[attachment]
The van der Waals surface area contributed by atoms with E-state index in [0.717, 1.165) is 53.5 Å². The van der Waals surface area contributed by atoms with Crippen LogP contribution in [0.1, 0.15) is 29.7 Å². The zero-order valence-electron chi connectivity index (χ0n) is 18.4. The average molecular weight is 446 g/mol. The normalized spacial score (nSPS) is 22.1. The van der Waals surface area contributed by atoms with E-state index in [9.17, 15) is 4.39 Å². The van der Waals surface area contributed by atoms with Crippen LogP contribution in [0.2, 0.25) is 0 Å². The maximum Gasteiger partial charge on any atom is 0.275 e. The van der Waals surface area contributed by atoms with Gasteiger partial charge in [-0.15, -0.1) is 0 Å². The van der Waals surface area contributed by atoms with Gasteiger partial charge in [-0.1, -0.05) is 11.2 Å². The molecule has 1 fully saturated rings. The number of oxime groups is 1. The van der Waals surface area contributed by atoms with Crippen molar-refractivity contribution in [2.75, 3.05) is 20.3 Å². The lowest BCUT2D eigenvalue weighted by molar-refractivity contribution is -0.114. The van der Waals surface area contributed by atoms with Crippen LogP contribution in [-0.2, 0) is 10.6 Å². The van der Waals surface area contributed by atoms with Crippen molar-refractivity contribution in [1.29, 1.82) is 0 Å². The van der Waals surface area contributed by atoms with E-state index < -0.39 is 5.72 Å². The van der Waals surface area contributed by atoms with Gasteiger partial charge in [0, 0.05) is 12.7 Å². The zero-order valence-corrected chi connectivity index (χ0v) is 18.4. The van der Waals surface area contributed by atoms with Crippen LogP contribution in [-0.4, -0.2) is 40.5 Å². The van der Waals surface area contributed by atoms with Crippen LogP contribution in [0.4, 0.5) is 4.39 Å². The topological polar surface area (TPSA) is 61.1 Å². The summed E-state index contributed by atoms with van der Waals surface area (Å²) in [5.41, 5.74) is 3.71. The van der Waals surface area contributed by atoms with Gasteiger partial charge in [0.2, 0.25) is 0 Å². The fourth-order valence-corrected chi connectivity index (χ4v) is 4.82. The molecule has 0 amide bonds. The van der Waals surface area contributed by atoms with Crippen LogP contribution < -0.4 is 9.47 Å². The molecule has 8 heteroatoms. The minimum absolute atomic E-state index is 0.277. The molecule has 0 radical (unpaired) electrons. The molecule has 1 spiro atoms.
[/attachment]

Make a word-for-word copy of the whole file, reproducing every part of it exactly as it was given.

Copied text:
The van der Waals surface area contributed by atoms with E-state index in [0.717, 1.165) is 53.5 Å². The van der Waals surface area contributed by atoms with Crippen LogP contribution in [0.1, 0.15) is 29.7 Å². The zero-order valence-electron chi connectivity index (χ0n) is 18.4. The average molecular weight is 446 g/mol. The normalized spacial score (nSPS) is 22.1. The van der Waals surface area contributed by atoms with E-state index in [9.17, 15) is 4.39 Å². The van der Waals surface area contributed by atoms with Crippen LogP contribution in [0.2, 0.25) is 0 Å². The maximum Gasteiger partial charge on any atom is 0.275 e. The van der Waals surface area contributed by atoms with Gasteiger partial charge in [-0.15, -0.1) is 0 Å². The van der Waals surface area contributed by atoms with Gasteiger partial charge in [-0.1, -0.05) is 11.2 Å². The molecule has 1 fully saturated rings. The number of oxime groups is 1. The van der Waals surface area contributed by atoms with Crippen molar-refractivity contribution in [2.75, 3.05) is 20.3 Å². The lowest BCUT2D eigenvalue weighted by molar-refractivity contribution is -0.114. The van der Waals surface area contributed by atoms with Crippen LogP contribution in [-0.2, 0) is 10.6 Å². The van der Waals surface area contributed by atoms with Crippen molar-refractivity contribution in [1.29, 1.82) is 0 Å². The van der Waals surface area contributed by atoms with E-state index < -0.39 is 5.72 Å². The van der Waals surface area contributed by atoms with Gasteiger partial charge in [0, 0.05) is 12.7 Å². The zero-order valence-corrected chi connectivity index (χ0v) is 18.4. The van der Waals surface area contributed by atoms with Crippen LogP contribution in [-0.4, -0.2) is 40.5 Å². The van der Waals surface area contributed by atoms with Crippen LogP contribution in [0.4, 0.5) is 4.39 Å². The topological polar surface area (TPSA) is 61.1 Å². The summed E-state index contributed by atoms with van der Waals surface area (Å²) in [5.41, 5.74) is 3.71. The van der Waals surface area contributed by atoms with Gasteiger partial charge in [0.2, 0.25) is 0 Å². The fourth-order valence-corrected chi connectivity index (χ4v) is 4.82. The molecule has 0 amide bonds. The van der Waals surface area contributed by atoms with Crippen LogP contribution < -0.4 is 9.47 Å². The molecule has 8 heteroatoms. The minimum absolute atomic E-state index is 0.277. The molecule has 0 radical (unpaired) electrons. The molecule has 1 spiro atoms.